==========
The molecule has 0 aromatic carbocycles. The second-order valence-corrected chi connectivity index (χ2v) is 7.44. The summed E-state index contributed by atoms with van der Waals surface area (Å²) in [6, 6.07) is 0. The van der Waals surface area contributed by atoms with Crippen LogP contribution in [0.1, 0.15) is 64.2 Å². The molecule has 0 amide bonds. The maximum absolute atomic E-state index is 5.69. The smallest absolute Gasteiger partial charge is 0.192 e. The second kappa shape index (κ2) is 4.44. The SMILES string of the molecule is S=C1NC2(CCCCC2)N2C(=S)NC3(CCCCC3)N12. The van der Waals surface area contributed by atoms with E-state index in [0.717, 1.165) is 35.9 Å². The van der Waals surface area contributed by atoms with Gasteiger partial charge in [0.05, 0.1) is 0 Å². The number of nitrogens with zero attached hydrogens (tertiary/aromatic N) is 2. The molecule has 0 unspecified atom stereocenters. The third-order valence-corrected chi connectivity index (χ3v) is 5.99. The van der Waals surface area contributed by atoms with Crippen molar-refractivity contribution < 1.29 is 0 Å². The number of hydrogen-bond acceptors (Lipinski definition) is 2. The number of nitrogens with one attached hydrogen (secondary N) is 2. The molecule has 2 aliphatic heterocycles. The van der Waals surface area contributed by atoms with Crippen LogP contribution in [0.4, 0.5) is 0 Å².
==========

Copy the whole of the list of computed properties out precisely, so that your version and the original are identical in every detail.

The molecule has 0 aromatic carbocycles. The second-order valence-corrected chi connectivity index (χ2v) is 7.44. The summed E-state index contributed by atoms with van der Waals surface area (Å²) in [6, 6.07) is 0. The van der Waals surface area contributed by atoms with Crippen LogP contribution in [0.1, 0.15) is 64.2 Å². The molecule has 0 amide bonds. The maximum absolute atomic E-state index is 5.69. The smallest absolute Gasteiger partial charge is 0.192 e. The second kappa shape index (κ2) is 4.44. The SMILES string of the molecule is S=C1NC2(CCCCC2)N2C(=S)NC3(CCCCC3)N12. The van der Waals surface area contributed by atoms with E-state index in [0.717, 1.165) is 35.9 Å². The van der Waals surface area contributed by atoms with Gasteiger partial charge in [0.05, 0.1) is 0 Å². The number of nitrogens with zero attached hydrogens (tertiary/aromatic N) is 2. The molecule has 0 unspecified atom stereocenters. The third-order valence-corrected chi connectivity index (χ3v) is 5.99. The van der Waals surface area contributed by atoms with Crippen molar-refractivity contribution < 1.29 is 0 Å². The number of hydrogen-bond acceptors (Lipinski definition) is 2. The number of nitrogens with one attached hydrogen (secondary N) is 2. The molecule has 2 aliphatic heterocycles. The van der Waals surface area contributed by atoms with Crippen LogP contribution in [0.4, 0.5) is 0 Å².